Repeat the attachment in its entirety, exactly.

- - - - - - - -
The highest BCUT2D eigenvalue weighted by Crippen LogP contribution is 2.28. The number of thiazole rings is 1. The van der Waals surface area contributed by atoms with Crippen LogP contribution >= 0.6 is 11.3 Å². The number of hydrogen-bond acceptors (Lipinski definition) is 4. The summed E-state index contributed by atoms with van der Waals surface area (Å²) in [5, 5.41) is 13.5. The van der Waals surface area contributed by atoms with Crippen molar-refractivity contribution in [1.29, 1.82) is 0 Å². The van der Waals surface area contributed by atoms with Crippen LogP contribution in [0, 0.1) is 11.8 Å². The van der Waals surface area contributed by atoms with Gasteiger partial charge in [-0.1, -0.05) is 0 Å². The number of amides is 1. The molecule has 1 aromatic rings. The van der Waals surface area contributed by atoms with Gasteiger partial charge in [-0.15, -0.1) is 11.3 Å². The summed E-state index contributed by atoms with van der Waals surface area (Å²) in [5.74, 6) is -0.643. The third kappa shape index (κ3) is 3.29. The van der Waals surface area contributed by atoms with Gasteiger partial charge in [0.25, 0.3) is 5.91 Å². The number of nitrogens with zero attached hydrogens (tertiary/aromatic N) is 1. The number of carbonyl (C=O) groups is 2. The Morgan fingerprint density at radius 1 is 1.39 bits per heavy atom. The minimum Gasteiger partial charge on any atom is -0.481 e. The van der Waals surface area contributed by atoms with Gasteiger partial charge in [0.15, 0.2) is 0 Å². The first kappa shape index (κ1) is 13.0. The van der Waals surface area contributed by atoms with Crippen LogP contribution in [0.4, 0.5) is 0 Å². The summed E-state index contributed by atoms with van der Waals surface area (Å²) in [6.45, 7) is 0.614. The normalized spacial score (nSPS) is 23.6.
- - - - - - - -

The highest BCUT2D eigenvalue weighted by Crippen LogP contribution is 2.28. The number of thiazole rings is 1. The van der Waals surface area contributed by atoms with Crippen LogP contribution >= 0.6 is 11.3 Å². The number of hydrogen-bond acceptors (Lipinski definition) is 4. The summed E-state index contributed by atoms with van der Waals surface area (Å²) in [5, 5.41) is 13.5. The van der Waals surface area contributed by atoms with Crippen molar-refractivity contribution in [1.29, 1.82) is 0 Å². The van der Waals surface area contributed by atoms with Crippen LogP contribution in [0, 0.1) is 11.8 Å². The van der Waals surface area contributed by atoms with Gasteiger partial charge in [-0.1, -0.05) is 0 Å². The number of amides is 1. The molecule has 1 aromatic rings. The van der Waals surface area contributed by atoms with Gasteiger partial charge in [-0.15, -0.1) is 11.3 Å². The summed E-state index contributed by atoms with van der Waals surface area (Å²) in [5.74, 6) is -0.643. The third kappa shape index (κ3) is 3.29. The van der Waals surface area contributed by atoms with Gasteiger partial charge in [0.25, 0.3) is 5.91 Å². The number of nitrogens with zero attached hydrogens (tertiary/aromatic N) is 1. The number of carbonyl (C=O) groups is 2. The Morgan fingerprint density at radius 1 is 1.39 bits per heavy atom. The minimum Gasteiger partial charge on any atom is -0.481 e. The van der Waals surface area contributed by atoms with Gasteiger partial charge in [0.15, 0.2) is 0 Å². The first kappa shape index (κ1) is 13.0. The van der Waals surface area contributed by atoms with Crippen LogP contribution in [0.4, 0.5) is 0 Å². The summed E-state index contributed by atoms with van der Waals surface area (Å²) in [6.45, 7) is 0.614. The normalized spacial score (nSPS) is 23.6.